A project of the Afterschool Alliance.

21st Century Community Learning Centers Program School Years 2015-2019: Final Evaluation Report (Delaware)

Year Published: 2019

A statewide evaluation of Delaware's 21st Century Community Learning Center (21st CCLC) programs finds that participants made positive academic and behavioral gains. Based on teacher surveys during the 2018-19 school year, more than half of students showed improvement in class participation (57 percent), academic performance (58 percent), and turning in homework on time (52 percent). In addition, 47 percent of students improved their motivation to learn, and 49 percent were more attentive in class.

Program Name: Delaware 21st Century Community Learning Centers

Program Description:

Delaware’s 21st Century Community Learning Center (21st CCLC) program, which receives federal funding through the 21st CCLC initiative, provides academic enrichment opportunities for children at high-poverty and low-performing schools. During the 2018-19 program year, 23 subgrantees operated across the state, serving 3,729 youth in grades pre-K-12; across all four cohorts for this evaluation (2015-2019), an average of 2,400 participants were served. 

Scope of the Evaluation: Statewide

Program Type: Afterschool

Location: Delaware

Grade level: Elementary School, Middle School, High School

Program Demographics:

In the 2018-19 school year, among the 1,949 students for whom teachers completed surveys for, 63 percent identified as black, 17 percent identified as Hispanic or Latino, 16 percent identified as White, and 5 percent identified as “Other.” 

Evaluator: Mittapalli, K., Weiner, L., de las Alas, N., Banerjee, A., Adams, D., Pearson, L., & Elder, M. MN Associates, Inc.

Evaluation Methods:

This evaluation uses data from surveys, interviews and focus groups, document review, and a case study to answer key questions that assess the three overarching goals of the program: to increase school attendance and academic achievement of participants, to increase school connectedness of participants (including families, caregivers, school teachers, and staff), and to increase the capacity of participants to become productive adults. The subgrantees’ annual performance report (APR) evaluations were a main source of data for the evaluation. The APR Teacher Survey was administered via Survey Monkey.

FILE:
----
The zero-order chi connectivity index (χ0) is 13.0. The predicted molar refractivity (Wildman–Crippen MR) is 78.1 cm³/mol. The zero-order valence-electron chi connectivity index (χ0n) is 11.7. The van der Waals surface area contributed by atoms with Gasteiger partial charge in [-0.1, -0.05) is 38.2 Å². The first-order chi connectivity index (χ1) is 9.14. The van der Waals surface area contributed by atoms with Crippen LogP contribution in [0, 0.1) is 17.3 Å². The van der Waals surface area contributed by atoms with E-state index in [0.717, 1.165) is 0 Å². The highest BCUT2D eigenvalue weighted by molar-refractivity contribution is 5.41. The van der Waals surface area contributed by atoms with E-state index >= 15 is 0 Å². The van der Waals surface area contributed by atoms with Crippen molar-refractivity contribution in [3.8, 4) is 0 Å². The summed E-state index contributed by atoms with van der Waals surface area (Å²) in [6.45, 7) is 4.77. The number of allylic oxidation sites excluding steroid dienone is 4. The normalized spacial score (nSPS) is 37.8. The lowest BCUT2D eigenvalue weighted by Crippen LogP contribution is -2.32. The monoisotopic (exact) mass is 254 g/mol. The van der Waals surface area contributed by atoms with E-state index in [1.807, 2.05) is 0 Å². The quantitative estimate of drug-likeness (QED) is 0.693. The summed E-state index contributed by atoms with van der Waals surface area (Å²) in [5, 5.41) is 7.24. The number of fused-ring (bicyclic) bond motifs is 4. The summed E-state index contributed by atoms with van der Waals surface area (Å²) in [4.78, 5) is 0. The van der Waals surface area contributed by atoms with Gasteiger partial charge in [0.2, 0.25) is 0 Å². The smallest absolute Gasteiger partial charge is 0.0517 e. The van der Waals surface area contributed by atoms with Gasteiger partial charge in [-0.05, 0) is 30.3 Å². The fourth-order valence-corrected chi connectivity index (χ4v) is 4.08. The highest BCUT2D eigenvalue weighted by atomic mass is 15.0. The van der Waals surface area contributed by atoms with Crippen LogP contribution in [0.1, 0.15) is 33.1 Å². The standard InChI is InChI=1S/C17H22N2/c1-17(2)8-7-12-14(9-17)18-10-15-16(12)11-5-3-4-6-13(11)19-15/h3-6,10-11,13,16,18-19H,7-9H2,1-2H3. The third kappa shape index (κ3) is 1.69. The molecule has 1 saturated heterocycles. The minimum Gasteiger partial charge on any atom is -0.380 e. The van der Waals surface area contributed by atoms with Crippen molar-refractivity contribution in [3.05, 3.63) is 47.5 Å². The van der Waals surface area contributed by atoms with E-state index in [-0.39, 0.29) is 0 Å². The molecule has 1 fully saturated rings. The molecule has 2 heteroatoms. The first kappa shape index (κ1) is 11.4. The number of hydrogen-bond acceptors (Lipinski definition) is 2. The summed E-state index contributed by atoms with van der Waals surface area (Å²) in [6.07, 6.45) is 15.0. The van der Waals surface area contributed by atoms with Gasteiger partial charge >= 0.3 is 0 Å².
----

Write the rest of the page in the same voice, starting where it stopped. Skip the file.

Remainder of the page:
Evaluation Type: Non-experimental

Summary of Outcomes:

The statewide evaluation of Delaware’s 21st Century Community Learning Center (21st CCLC) programs finds that participants made academic and behavioral gains. Based on the APR teacher survey, more than half of students improved their class participation (57 percent), academic performance (58 percent), homework completion (53 percent), and ability to turn in their homework in on time (52 percent). In addition, teachers report positive gains in student behavior, with more than 2 in 5 students improving their attentiveness in class (49 percent), motivation to learn (47 percent), volunteerism in class (45 percent), and peer relations (41 percent).

Authors also not that, “there may be a relationship between after-school attendance and performance growth in Math and English tests,” as they find that for grades 6 through 12, greater gains in math and English occurred when students attended programs at higher levels (at least 60 days), whereas for younger grades, those who attended up to 59 days showed improvement. 

Across race and ethnicity, authors find academic and behavioral gains. For academic achievement, majorities of Hispanic (68 percent), White (64 percent), and Black (54 percent) students improved. Black, Hispanic, and White students also saw gains in their motivation to learn (43 percent, 50 percent, and 56 percent, respectively), classroom participation (52 percent, 63 percent, and 66 percent, respectively), and volunteerism in class (40 percent, 48 percent, and 57 percent, respectively). 

The evaluation also included one case study of 21st CCLC programs offered through the Capital School District to examine program implementation. Through the case study, a parent survey was conducted and found that parent satisfaction of the Capital School District 21st CCLC programs is high, with more than 9 in 10 parents (94 percent) reporting that they are satisfied with their child’s afterschool program. Moreover, most parents report that their child’s afterschool program had “somewhat” to “a lot” of an effect on their involvement with their child’s school (81 percent).

Overall, subgrantees mentioned many successes of the programs from 2015-2019. These include increased overall attendance and regularly attending students, improved programming, and their ability to connect to families. Subgrantees’ challenges were also included in the report, with the most prominent being “recruiting and maintaining sufficient student attendance in the programs.”

Date Added: October 13, 2021